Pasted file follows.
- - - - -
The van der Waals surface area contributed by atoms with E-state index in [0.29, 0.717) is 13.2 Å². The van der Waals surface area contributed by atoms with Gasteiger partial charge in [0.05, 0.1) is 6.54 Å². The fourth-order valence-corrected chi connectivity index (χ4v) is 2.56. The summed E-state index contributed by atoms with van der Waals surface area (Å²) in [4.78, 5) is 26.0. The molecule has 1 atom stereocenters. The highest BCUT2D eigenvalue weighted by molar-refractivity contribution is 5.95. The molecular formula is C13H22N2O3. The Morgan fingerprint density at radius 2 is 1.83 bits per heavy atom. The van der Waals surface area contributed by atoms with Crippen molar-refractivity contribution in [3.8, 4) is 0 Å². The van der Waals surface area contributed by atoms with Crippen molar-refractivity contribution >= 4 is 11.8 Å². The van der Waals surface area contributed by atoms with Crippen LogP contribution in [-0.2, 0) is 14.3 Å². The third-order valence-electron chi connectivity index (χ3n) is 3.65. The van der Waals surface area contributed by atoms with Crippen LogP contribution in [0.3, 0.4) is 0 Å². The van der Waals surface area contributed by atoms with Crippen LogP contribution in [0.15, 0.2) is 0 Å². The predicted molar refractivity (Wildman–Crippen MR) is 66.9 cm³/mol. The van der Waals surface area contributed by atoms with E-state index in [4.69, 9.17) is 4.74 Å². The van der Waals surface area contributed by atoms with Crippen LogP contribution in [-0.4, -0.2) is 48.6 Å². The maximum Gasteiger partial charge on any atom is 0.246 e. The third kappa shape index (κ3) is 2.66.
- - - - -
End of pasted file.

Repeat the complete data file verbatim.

The van der Waals surface area contributed by atoms with E-state index in [0.29, 0.717) is 13.2 Å². The van der Waals surface area contributed by atoms with Gasteiger partial charge in [0.05, 0.1) is 6.54 Å². The fourth-order valence-corrected chi connectivity index (χ4v) is 2.56. The summed E-state index contributed by atoms with van der Waals surface area (Å²) in [4.78, 5) is 26.0. The molecule has 1 atom stereocenters. The highest BCUT2D eigenvalue weighted by molar-refractivity contribution is 5.95. The molecular formula is C13H22N2O3. The Morgan fingerprint density at radius 2 is 1.83 bits per heavy atom. The van der Waals surface area contributed by atoms with Crippen molar-refractivity contribution in [3.8, 4) is 0 Å². The van der Waals surface area contributed by atoms with Crippen molar-refractivity contribution >= 4 is 11.8 Å². The van der Waals surface area contributed by atoms with Crippen LogP contribution in [-0.2, 0) is 14.3 Å². The third-order valence-electron chi connectivity index (χ3n) is 3.65. The van der Waals surface area contributed by atoms with Crippen LogP contribution in [0.3, 0.4) is 0 Å². The van der Waals surface area contributed by atoms with Crippen LogP contribution in [0.15, 0.2) is 0 Å². The predicted molar refractivity (Wildman–Crippen MR) is 66.9 cm³/mol. The van der Waals surface area contributed by atoms with E-state index in [4.69, 9.17) is 4.74 Å². The van der Waals surface area contributed by atoms with Crippen LogP contribution in [-0.4, -0.2) is 48.6 Å². The maximum Gasteiger partial charge on any atom is 0.246 e. The third kappa shape index (κ3) is 2.66.